• 286
  • 05 May 2022
Topic Review
Influenza Hemagglutinin Vaccines
Hemagglutinin (HA) is the predominant antigenic protein of influenza viruses and antibodies directed at HA are correlated with protection against influenza virus infection
  • 266
  • 12 May 2021
Topic Review
Erythrocytes for Targeted Drug Delivery
Erythrocytes (red blood cells, RBCs) are the largest population of blood cells in mammals. Their main function is oxygen transfer to cells and body tissues. The lifetime of erythrocytes in the bloodstream is 100–120 days, after which they are removed by the spleen. Due to the unique biophysical properties RBCs can be used as drug carriers in two different ways: by incorporating the drug into the cells or by binding it (using non-specific adsorption or a specific association, involving antibodies or various chemical cross-linking compounds) on the RBCs’ surface. Erythrocytes can act as carriers that prolong the drug’s action due to its gradual release from the carrier; as bioreactors with encapsulated enzymes performing the necessary reactions, while remaining inaccessible to the immune system and plasma proteases; or as a tool for targeted drug delivery to target organs, primarily to cells of the reticuloendothelial system, liver and spleen. To date, erythrocytes have been studied as carriers for a wide range of drugs, such as enzymes, antibiotics, anti-inflammatory, antiviral drugs, etc., and for diagnostic purposes.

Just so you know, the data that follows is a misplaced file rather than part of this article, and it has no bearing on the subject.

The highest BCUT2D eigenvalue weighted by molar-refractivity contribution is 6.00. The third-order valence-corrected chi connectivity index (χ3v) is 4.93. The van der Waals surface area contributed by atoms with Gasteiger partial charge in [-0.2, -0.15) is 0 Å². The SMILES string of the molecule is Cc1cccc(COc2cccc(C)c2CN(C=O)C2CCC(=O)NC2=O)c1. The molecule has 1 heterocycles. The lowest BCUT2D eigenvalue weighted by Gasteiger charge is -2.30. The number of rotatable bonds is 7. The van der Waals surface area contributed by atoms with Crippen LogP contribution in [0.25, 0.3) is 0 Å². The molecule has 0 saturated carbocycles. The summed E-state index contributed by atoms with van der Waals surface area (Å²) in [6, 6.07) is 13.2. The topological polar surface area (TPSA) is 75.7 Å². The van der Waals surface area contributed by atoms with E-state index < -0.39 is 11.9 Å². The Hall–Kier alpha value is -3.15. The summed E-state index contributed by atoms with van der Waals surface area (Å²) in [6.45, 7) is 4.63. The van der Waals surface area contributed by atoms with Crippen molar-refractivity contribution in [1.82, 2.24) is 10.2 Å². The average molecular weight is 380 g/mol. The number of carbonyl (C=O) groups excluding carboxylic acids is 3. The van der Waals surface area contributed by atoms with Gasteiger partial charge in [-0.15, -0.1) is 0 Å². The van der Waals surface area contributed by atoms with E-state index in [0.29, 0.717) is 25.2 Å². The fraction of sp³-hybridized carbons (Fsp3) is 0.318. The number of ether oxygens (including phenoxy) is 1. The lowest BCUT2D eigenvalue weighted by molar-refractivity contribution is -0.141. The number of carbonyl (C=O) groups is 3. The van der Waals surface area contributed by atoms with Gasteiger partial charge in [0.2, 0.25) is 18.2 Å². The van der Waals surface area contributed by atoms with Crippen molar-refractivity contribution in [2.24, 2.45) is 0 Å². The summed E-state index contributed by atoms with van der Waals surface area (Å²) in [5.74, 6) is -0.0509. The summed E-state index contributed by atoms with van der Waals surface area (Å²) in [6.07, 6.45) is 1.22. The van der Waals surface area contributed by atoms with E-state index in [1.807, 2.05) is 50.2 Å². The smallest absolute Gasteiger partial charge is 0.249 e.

• 256
  • 22 Apr 2022
Topic Review
Formyl-Peptide Receptors
G protein-coupled receptors (GPCRs) are the most important regulators of cardiac function and are commonly targeted for medical therapeutics. Formyl-Peptide Receptors (FPRs) belong to the GPCR superfamily and include three members (FPR1, FPR2 and FPR3). FPRs are functionally expressed in several cells and tissues where they can significantly contribute to inflammatory disorders, cancer, infections and cardiovascular pathologies. FPRs stimulation induces phosphorylation of several signaling proteins modulating different cellular functions such as cell growth, proliferation, intracellular communication, migration, differentiation, apoptosis, and survival. FPRs can also modulate oxidative stress through nicotinamide adenine dinucleotide phosphate (NADPH) oxidase-dependent reactive oxygen species (ROS) production whose dysregulation has been observed in different cardiovascular diseases.